Alan Robock suggests that I must respond to the “totality” of his argument–that it’s not enough to pick off his 20 theses one-by-one, as if the “totality” of his position is somehow more than the sum of its parts.
For example, he repeats the canard that “geoengineering won’t stop ocean acidification.” The list of things that climate engineering won’t do is endless. Reducing non-carbon greenhouse gases and black carbon soot also won’t stop ocean acidification, but that shouldn’t stop us from reducing them. Carbon emissions and climate engineering are two different things. Let’s fault carbon emissions for what they do and fault climate engineering for what it may do.
In my earlier post, I wrote: “The Mount Pinatubo eruption lofted more than enough aerosols into the atmosphere to compensate for a doubling of atmospheric carbon dioxide, yet ozone concentrations fell by only 3 percent. And it’s believed that this small reduction was caused by chlorine from human-made chlorofluorocarbons, which are now banned by the Montreal Protocol. So while the threat to the ozone layer is worth studying in greater detail, it’s expected to diminish with time.” Alan says that I’m wrong. But where exactly? Do we expect climate engineering at this level to destroy on average more than 3 percent of the ozone? Did chlorine not play an important role? Does the threat of ozone destruction increase with time?
Alan also asks us to agree “that if geoengineering is ever implemented, it must be geoengineering plus mitigation, and never geoengineering instead of mitigation.” But what if we fail to enact effective mitigation? And what if there was substantial death and suffering as a consequence, and we thought the suffering could be alleviated, at least in part, by climate engineering? Shouldn’t we then pursue it without mitigation?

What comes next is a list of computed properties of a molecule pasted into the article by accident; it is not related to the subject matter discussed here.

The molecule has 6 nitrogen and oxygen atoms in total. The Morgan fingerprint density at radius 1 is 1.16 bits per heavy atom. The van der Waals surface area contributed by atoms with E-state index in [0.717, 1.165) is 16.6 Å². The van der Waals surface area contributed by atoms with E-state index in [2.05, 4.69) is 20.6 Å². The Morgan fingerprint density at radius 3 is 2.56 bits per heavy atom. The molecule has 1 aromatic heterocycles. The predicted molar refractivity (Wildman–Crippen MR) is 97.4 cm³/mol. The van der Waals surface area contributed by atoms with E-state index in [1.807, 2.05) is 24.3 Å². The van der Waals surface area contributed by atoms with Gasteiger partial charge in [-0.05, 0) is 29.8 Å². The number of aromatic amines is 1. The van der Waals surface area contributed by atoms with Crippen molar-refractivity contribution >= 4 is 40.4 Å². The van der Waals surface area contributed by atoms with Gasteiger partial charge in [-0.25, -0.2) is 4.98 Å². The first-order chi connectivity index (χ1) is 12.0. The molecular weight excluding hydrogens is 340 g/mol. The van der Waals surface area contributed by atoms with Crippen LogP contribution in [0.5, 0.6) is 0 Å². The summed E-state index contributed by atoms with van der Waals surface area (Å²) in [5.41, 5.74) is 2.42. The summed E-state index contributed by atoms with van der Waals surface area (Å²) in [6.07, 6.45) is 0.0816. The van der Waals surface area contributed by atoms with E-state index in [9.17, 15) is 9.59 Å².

While I’m in emotional agreement with Alan’s statement, the rational side of me doesn’t think it makes much sense. Some things sound nice, but may not be particularly reasonable when fully considered intellectually. Isn’t the point that we wouldn’t want to deploy climate engineering systems unless the benefits clearly outweigh the risks, where those risks include effects on both the physical climate system and sociopolitical systems?
Obviously, we’d like to avoid creating a world in which climate engineering is a necessity. Unfortunately, we may be heading down this path. Therefore, we have no choice but to carefully explore climate engineering’s potential benefits and risks.
These benefits and risks can be safely explored using computer models and laboratory experiments. (If a decision is made that we need to proceed further, at some point these experiments would have to move outdoors.) These experiments should evaluate both intended and unintended environmental consequences of climate engineering–but we also need to investigate how we might go about constructing such systems, as it’s the concrete proposals that will drive the environmental research.
Any real scientific research program will steer clear of value judgments and focus instead on the physical science and technology of climate engineering. Scientists have values, but science is about facts.